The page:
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Author Notes:

Correspondence: Brittany R Howell; bcopp@emory.edu

Authors’ contributions: BRH carried out the processing and analyses of the DTI data, and drafted the manuscript.

KM, APG, and NTS developed the experimental design of the aggression studies and collected and analyzed the data.

MMS developed the experimental design of the overall studies, and some of the grant proposals that funded them; She also participated in the collection and analysis of the cortisol and DTI data and in the writing of the manuscript.

DM participated in the experimental design of some of the studies and developed one of the grant proposals that funded them.

XH and XZ developed the DTI scanning sequences used here for the rhesus monkey brain.

All authors read and approved the final manuscript.

Acknowledgments: We would like to thank Anne Glenn, Richelle Scales, and the Animal/Veterinary Care staff at the Yerkes National Primate Research Center Field Station for their invaluable help in collecting the data presented.

We would also like to thank Dr. Gwenaëlle Douaud (FMRIB) and Matt Glasser for their help in applying the TBSS methodology to monkeys.

Disclsoures: The YNPRC is fully accredited by the American for the Assessment and Accreditation of Laboratory Care, International.

The content is solely the responsibility of the authors and does not necessarily represent the official views of the NIMH, NICHD or the National Institutes of Health.

The authors declare that they have no competing interests.


Research Funding:

The project described was supported by Grant Numbers MH65046 (MMS), MH62577 (DM), P50 MH078105, MH091645, and F31 MH086203 (BRH) from the National Institute of Mental Health (NIMH) and NICHD055255 from the National Institute of Child Health and Human Development.

The project was also funded by the National Center for Research Resources P51RR165 (YNPRC Base grant) and is currently supported by the Office of Research Infrastructure Programs/OD P51OD11132.


  • Early life stress
  • Adolescence
  • Rhesus monkeys
  • Diffusion tensor imaging

Brain white matter microstructure alterations in adolescent rhesus monkeys exposed to early life stress: associations with high cortisol during infancy


Journal Title:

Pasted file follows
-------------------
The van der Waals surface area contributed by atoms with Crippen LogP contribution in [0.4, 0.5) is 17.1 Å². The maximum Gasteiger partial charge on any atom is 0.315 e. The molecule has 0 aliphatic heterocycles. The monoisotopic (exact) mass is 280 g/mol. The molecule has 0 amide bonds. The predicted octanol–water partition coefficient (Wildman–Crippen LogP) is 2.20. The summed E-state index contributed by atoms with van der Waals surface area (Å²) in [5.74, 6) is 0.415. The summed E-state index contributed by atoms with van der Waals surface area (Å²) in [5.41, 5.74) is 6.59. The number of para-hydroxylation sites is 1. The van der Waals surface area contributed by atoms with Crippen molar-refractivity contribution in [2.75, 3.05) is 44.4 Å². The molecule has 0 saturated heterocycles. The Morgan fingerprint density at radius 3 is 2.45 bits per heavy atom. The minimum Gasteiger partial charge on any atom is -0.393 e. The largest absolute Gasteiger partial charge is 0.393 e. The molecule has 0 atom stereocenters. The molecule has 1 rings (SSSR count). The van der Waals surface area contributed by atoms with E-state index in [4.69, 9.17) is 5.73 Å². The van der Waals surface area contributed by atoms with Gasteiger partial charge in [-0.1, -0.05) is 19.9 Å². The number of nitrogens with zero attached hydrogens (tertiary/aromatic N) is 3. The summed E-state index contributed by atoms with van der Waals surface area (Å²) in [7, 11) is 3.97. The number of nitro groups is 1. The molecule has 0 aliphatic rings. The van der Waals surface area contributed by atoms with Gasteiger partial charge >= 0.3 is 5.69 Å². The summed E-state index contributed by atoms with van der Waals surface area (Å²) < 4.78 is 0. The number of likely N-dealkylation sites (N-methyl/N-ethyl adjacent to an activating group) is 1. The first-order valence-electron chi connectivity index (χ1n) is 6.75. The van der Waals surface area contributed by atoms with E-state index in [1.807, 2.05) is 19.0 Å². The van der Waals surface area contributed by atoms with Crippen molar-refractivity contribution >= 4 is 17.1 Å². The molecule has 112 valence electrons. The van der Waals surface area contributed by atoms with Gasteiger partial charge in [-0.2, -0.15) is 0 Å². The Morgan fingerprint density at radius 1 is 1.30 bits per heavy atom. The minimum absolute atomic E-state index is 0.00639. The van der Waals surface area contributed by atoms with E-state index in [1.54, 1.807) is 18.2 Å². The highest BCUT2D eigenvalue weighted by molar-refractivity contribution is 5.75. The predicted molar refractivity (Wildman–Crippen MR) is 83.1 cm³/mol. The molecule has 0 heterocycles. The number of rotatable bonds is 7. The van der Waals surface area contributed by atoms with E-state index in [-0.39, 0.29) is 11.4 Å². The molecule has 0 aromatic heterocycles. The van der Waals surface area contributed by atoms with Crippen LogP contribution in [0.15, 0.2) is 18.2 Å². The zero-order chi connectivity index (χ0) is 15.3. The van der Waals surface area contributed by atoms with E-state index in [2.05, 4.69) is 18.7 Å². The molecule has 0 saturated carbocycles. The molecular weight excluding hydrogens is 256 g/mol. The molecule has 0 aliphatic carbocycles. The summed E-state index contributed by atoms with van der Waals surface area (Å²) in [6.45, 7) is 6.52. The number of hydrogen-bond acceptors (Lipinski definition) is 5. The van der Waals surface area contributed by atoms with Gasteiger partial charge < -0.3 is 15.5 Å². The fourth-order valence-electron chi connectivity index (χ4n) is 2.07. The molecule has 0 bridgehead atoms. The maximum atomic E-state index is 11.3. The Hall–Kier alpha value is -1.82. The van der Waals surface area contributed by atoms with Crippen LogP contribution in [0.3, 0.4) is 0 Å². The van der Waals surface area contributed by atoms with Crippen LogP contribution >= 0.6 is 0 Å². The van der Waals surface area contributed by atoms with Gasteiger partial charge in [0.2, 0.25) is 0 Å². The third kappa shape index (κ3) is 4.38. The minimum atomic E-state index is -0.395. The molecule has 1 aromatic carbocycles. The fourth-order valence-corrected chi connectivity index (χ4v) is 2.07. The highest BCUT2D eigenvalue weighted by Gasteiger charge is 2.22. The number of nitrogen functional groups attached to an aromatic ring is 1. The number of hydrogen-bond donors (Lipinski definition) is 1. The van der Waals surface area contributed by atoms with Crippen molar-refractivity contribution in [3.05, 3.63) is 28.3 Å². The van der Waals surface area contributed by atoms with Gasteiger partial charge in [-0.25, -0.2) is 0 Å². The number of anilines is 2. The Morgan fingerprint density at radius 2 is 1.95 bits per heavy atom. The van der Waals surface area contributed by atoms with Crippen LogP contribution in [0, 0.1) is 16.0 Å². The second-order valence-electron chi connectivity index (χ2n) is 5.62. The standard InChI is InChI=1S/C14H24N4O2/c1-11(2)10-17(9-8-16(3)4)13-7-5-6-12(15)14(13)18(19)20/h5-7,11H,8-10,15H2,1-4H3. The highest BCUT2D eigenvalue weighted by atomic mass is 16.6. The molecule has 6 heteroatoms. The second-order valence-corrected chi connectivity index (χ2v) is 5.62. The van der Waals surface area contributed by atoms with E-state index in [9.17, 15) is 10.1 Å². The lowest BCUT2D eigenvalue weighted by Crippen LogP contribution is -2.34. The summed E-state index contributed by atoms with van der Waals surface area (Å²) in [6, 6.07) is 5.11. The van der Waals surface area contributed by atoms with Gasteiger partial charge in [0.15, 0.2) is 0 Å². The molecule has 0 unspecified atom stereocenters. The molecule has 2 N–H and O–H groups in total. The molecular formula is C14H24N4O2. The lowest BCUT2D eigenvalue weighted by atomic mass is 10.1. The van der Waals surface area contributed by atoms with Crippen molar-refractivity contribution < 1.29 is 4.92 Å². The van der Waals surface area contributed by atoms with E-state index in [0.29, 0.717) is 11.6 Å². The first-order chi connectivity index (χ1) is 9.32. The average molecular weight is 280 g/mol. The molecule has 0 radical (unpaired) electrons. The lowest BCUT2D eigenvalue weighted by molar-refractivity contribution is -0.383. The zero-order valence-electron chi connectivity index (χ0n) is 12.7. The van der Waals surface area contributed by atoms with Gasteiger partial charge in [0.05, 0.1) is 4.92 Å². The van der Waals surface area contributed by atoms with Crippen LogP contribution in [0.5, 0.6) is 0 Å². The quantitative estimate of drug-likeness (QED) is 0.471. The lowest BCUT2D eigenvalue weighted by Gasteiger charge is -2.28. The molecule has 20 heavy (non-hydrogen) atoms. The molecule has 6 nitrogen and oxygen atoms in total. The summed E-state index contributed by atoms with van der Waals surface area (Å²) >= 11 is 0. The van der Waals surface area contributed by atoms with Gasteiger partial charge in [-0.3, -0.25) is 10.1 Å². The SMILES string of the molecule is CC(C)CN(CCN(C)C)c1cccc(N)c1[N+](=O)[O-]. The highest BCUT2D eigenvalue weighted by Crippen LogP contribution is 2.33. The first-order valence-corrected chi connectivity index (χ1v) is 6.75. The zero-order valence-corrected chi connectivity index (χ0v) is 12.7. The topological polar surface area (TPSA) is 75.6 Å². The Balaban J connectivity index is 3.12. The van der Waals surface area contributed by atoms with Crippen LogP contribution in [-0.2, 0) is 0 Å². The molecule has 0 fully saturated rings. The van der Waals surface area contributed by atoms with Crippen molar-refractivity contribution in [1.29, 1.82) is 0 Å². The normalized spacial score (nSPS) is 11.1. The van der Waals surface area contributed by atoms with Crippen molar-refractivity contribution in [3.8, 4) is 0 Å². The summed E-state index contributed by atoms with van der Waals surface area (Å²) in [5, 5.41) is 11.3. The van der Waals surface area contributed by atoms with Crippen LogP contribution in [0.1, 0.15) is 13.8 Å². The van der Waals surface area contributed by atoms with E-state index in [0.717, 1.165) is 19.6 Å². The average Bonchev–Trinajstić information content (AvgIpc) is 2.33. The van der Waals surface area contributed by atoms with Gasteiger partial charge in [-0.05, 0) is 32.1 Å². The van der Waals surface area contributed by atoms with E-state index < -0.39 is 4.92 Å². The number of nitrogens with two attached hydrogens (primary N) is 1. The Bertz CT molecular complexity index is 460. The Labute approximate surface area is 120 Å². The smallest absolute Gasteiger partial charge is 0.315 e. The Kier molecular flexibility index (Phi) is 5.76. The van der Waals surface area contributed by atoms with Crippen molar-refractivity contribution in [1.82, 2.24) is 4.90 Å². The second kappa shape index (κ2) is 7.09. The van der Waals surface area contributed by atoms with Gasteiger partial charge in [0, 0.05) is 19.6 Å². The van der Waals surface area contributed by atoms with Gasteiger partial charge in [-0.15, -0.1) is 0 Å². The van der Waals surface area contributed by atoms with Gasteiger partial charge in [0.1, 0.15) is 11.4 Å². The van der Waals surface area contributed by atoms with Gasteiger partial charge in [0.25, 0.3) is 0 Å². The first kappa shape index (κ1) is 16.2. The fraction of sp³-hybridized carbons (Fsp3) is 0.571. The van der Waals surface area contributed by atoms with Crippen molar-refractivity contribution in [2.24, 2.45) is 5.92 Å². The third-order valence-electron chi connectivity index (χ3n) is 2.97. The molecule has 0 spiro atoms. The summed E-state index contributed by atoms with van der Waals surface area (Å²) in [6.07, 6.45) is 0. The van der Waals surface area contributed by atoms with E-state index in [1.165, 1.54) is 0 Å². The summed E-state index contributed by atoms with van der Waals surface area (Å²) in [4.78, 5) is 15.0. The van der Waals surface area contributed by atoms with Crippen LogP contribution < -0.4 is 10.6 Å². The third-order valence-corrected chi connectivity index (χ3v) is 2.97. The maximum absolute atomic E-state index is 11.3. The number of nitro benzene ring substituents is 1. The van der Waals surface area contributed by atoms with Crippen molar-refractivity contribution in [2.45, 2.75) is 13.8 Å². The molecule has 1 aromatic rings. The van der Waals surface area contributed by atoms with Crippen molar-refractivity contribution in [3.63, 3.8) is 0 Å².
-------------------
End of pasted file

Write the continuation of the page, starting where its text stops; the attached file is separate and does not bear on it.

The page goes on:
Biology of Mood and Anxiety Disorders


Volume 3, Number 21


Type of Work:

Article | Final Publisher PDF


Background Early adverse experiences, especially those involving disruption of the mother-infant relationship, are detrimental for proper socioemotional development in primates. Humans with histories of childhood maltreatment are at high risk for developing psychopathologies including depression, anxiety, substance abuse, and behavioral disorders. However, the underlying neurodevelopmental alterations are not well understood. Here we used a nonhuman primate animal model of infant maltreatment to study the long-term effects of this early life stress on brain white matter integrity during adolescence, its behavioral correlates, and the relationship with early levels of stress hormones. Methods Diffusion tensor imaging and tract based spatial statistics were used to investigate white matter integrity in 9 maltreated and 10 control animals during adolescence. Basal plasma cortisol levels collected at one month of age (when abuse rates were highest) were correlated with white matter integrity in regions with group differences. Total aggression was also measured and correlated with white matter integrity. Results We found significant reductions in white matter structural integrity (measured as fractional anisotropy) in the corpus callosum, occipital white matter, external medullary lamina, as well as in the brainstem of adolescent rhesus monkeys that experienced maternal infant maltreatment. In most regions showing fractional anisotropy reductions, opposite effects were detected in radial diffusivity, without changes in axial diffusivity, suggesting that the alterations in tract integrity likely involve reduced myelin. Moreover, in most regions showing reduced white matter integrity, this was associated with elevated plasma cortisol levels early in life, which was significantly higher in maltreated than in control infants. Reduced fractional anisotropy in occipital white matter was also associated with increased social aggression. Conclusions These findings highlight the long-term impact of infant maltreatment on brain white matter structural integrity, particularly in tracts involved in visual processing, emotional regulation, and somatosensory and motor integration. They also suggest a relationship between elevations in stress hormones detected in maltreated animals during infancy and long-term brain white matter structural effects. Keywords: Early life stress; Adolescence; Rhesus monkeys; Diffusion tensor imaging

Copyright information:

© 2013 Howell et al.; licensee BioMed Central Ltd.

This is an Open Access work distributed under the terms of the Creative Commons Attribution 2.0 Generic License (http://creativecommons.org/licenses/by/2.0/).

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